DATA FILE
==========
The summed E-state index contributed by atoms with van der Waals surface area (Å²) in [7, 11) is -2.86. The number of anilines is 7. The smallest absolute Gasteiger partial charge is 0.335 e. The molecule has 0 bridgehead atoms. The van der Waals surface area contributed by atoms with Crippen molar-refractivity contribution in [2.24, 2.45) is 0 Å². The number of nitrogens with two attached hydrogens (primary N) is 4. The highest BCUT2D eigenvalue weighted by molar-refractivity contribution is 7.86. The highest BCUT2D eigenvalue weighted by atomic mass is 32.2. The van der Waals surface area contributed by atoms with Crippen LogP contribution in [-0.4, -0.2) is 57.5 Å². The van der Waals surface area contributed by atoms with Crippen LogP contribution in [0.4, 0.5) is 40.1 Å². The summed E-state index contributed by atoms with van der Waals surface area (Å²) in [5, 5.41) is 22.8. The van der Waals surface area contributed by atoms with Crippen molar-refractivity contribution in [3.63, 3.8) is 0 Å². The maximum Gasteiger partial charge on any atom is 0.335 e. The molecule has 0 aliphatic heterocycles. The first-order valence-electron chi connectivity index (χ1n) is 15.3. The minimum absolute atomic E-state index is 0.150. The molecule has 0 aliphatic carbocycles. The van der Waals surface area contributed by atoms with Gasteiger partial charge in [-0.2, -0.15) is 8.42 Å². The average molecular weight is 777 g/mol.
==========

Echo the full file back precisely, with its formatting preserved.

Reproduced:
The summed E-state index contributed by atoms with van der Waals surface area (Å²) in [7, 11) is -2.86. The number of anilines is 7. The smallest absolute Gasteiger partial charge is 0.335 e. The molecule has 0 bridgehead atoms. The van der Waals surface area contributed by atoms with Crippen molar-refractivity contribution in [2.24, 2.45) is 0 Å². The number of nitrogens with two attached hydrogens (primary N) is 4. The highest BCUT2D eigenvalue weighted by molar-refractivity contribution is 7.86. The highest BCUT2D eigenvalue weighted by atomic mass is 32.2. The van der Waals surface area contributed by atoms with Crippen LogP contribution in [-0.4, -0.2) is 57.5 Å². The van der Waals surface area contributed by atoms with Crippen LogP contribution in [0.4, 0.5) is 40.1 Å². The summed E-state index contributed by atoms with van der Waals surface area (Å²) in [5, 5.41) is 22.8. The van der Waals surface area contributed by atoms with Crippen molar-refractivity contribution in [3.63, 3.8) is 0 Å². The maximum Gasteiger partial charge on any atom is 0.335 e. The molecule has 0 aliphatic heterocycles. The first-order valence-electron chi connectivity index (χ1n) is 15.3. The minimum absolute atomic E-state index is 0.150. The molecule has 0 aliphatic carbocycles. The van der Waals surface area contributed by atoms with Gasteiger partial charge in [-0.2, -0.15) is 8.42 Å². The average molecular weight is 777 g/mol.